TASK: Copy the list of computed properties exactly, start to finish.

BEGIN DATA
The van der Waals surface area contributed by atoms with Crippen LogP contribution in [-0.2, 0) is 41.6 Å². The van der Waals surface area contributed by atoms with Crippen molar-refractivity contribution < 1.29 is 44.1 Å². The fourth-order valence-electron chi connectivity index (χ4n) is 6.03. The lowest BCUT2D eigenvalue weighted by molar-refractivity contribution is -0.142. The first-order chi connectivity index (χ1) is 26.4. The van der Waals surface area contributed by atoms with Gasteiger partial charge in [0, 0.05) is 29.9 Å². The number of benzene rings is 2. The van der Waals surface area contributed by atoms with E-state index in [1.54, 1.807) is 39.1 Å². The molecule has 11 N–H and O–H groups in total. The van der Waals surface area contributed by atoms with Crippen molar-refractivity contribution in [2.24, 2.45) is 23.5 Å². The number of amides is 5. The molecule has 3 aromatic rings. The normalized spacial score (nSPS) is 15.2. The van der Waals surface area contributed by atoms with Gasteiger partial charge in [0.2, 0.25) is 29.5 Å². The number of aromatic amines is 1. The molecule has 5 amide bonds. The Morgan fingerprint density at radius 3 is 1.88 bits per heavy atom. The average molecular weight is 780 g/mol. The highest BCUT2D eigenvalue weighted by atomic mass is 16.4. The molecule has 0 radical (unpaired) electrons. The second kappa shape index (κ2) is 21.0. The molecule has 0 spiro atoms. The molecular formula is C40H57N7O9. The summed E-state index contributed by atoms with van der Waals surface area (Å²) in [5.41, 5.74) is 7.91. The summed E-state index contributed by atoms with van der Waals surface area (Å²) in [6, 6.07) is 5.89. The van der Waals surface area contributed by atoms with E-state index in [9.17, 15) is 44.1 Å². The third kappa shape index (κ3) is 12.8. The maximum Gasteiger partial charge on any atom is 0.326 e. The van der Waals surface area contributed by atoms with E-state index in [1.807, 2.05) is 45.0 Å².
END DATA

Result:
The van der Waals surface area contributed by atoms with Crippen LogP contribution in [-0.2, 0) is 41.6 Å². The van der Waals surface area contributed by atoms with Crippen molar-refractivity contribution < 1.29 is 44.1 Å². The fourth-order valence-electron chi connectivity index (χ4n) is 6.03. The lowest BCUT2D eigenvalue weighted by molar-refractivity contribution is -0.142. The first-order chi connectivity index (χ1) is 26.4. The van der Waals surface area contributed by atoms with Gasteiger partial charge in [0, 0.05) is 29.9 Å². The number of benzene rings is 2. The van der Waals surface area contributed by atoms with E-state index in [1.54, 1.807) is 39.1 Å². The molecule has 11 N–H and O–H groups in total. The van der Waals surface area contributed by atoms with Crippen molar-refractivity contribution in [2.24, 2.45) is 23.5 Å². The number of amides is 5. The molecule has 3 aromatic rings. The normalized spacial score (nSPS) is 15.2. The van der Waals surface area contributed by atoms with Gasteiger partial charge in [0.2, 0.25) is 29.5 Å². The number of aromatic amines is 1. The molecule has 5 amide bonds. The Morgan fingerprint density at radius 3 is 1.88 bits per heavy atom. The average molecular weight is 780 g/mol. The highest BCUT2D eigenvalue weighted by atomic mass is 16.4. The molecule has 0 radical (unpaired) electrons. The second kappa shape index (κ2) is 21.0. The molecule has 0 spiro atoms. The molecular formula is C40H57N7O9. The summed E-state index contributed by atoms with van der Waals surface area (Å²) in [5.41, 5.74) is 7.91. The summed E-state index contributed by atoms with van der Waals surface area (Å²) in [6, 6.07) is 5.89. The van der Waals surface area contributed by atoms with E-state index in [9.17, 15) is 44.1 Å². The third kappa shape index (κ3) is 12.8. The maximum Gasteiger partial charge on any atom is 0.326 e. The van der Waals surface area contributed by atoms with E-state index in [1.807, 2.05) is 45.0 Å².